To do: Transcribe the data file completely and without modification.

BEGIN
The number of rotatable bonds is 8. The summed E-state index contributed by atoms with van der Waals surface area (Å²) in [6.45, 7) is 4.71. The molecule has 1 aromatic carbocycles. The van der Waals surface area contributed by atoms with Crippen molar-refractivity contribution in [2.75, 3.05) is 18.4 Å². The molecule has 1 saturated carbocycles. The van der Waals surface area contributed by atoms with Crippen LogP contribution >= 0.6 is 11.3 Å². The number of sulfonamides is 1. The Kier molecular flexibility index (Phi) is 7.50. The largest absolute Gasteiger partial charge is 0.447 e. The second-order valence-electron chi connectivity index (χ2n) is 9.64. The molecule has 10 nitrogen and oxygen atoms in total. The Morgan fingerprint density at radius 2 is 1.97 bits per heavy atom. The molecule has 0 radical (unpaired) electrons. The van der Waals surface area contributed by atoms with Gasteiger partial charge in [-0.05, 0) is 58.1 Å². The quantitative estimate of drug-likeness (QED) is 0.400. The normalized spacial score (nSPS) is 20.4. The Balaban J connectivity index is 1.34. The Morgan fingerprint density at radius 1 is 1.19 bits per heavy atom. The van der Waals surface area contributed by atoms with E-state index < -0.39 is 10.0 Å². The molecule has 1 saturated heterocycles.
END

The number of rotatable bonds is 8. The summed E-state index contributed by atoms with van der Waals surface area (Å²) in [6.45, 7) is 4.71. The molecule has 1 aromatic carbocycles. The van der Waals surface area contributed by atoms with Crippen molar-refractivity contribution in [2.75, 3.05) is 18.4 Å². The molecule has 1 saturated carbocycles. The van der Waals surface area contributed by atoms with Crippen LogP contribution >= 0.6 is 11.3 Å². The number of sulfonamides is 1. The Kier molecular flexibility index (Phi) is 7.50. The largest absolute Gasteiger partial charge is 0.447 e. The second-order valence-electron chi connectivity index (χ2n) is 9.64. The molecule has 10 nitrogen and oxygen atoms in total. The Morgan fingerprint density at radius 2 is 1.97 bits per heavy atom. The molecule has 0 radical (unpaired) electrons. The van der Waals surface area contributed by atoms with Gasteiger partial charge in [-0.05, 0) is 58.1 Å². The quantitative estimate of drug-likeness (QED) is 0.400. The normalized spacial score (nSPS) is 20.4. The Balaban J connectivity index is 1.34. The Morgan fingerprint density at radius 1 is 1.19 bits per heavy atom. The van der Waals surface area contributed by atoms with E-state index < -0.39 is 10.0 Å². The molecule has 1 saturated heterocycles.